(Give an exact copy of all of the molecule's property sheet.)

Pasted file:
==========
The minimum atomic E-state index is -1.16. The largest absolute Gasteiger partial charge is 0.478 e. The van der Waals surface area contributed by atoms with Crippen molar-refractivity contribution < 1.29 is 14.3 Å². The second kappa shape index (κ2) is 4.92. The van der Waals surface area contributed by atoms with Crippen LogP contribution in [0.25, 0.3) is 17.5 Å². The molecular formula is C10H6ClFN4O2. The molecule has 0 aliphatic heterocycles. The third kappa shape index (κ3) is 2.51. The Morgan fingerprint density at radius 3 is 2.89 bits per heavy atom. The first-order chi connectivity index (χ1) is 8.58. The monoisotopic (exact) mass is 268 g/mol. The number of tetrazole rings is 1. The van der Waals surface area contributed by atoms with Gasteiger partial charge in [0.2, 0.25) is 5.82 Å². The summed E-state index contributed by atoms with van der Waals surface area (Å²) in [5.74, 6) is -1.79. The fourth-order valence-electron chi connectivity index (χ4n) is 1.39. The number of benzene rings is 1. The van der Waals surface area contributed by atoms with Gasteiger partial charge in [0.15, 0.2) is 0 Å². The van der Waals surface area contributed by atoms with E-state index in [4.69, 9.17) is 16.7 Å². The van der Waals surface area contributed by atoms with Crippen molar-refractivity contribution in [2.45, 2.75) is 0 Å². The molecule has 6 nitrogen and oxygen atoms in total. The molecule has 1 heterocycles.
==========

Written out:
The minimum atomic E-state index is -1.16. The largest absolute Gasteiger partial charge is 0.478 e. The van der Waals surface area contributed by atoms with Crippen molar-refractivity contribution < 1.29 is 14.3 Å². The second kappa shape index (κ2) is 4.92. The van der Waals surface area contributed by atoms with Crippen LogP contribution in [0.25, 0.3) is 17.5 Å². The molecular formula is C10H6ClFN4O2. The molecule has 0 aliphatic heterocycles. The third kappa shape index (κ3) is 2.51. The Morgan fingerprint density at radius 3 is 2.89 bits per heavy atom. The first-order chi connectivity index (χ1) is 8.58. The monoisotopic (exact) mass is 268 g/mol. The number of tetrazole rings is 1. The van der Waals surface area contributed by atoms with Gasteiger partial charge in [0.2, 0.25) is 5.82 Å². The summed E-state index contributed by atoms with van der Waals surface area (Å²) in [5.74, 6) is -1.79. The fourth-order valence-electron chi connectivity index (χ4n) is 1.39. The number of benzene rings is 1. The van der Waals surface area contributed by atoms with Gasteiger partial charge in [0.15, 0.2) is 0 Å². The van der Waals surface area contributed by atoms with E-state index in [4.69, 9.17) is 16.7 Å². The van der Waals surface area contributed by atoms with Crippen molar-refractivity contribution in [2.45, 2.75) is 0 Å². The molecule has 6 nitrogen and oxygen atoms in total. The molecule has 1 heterocycles.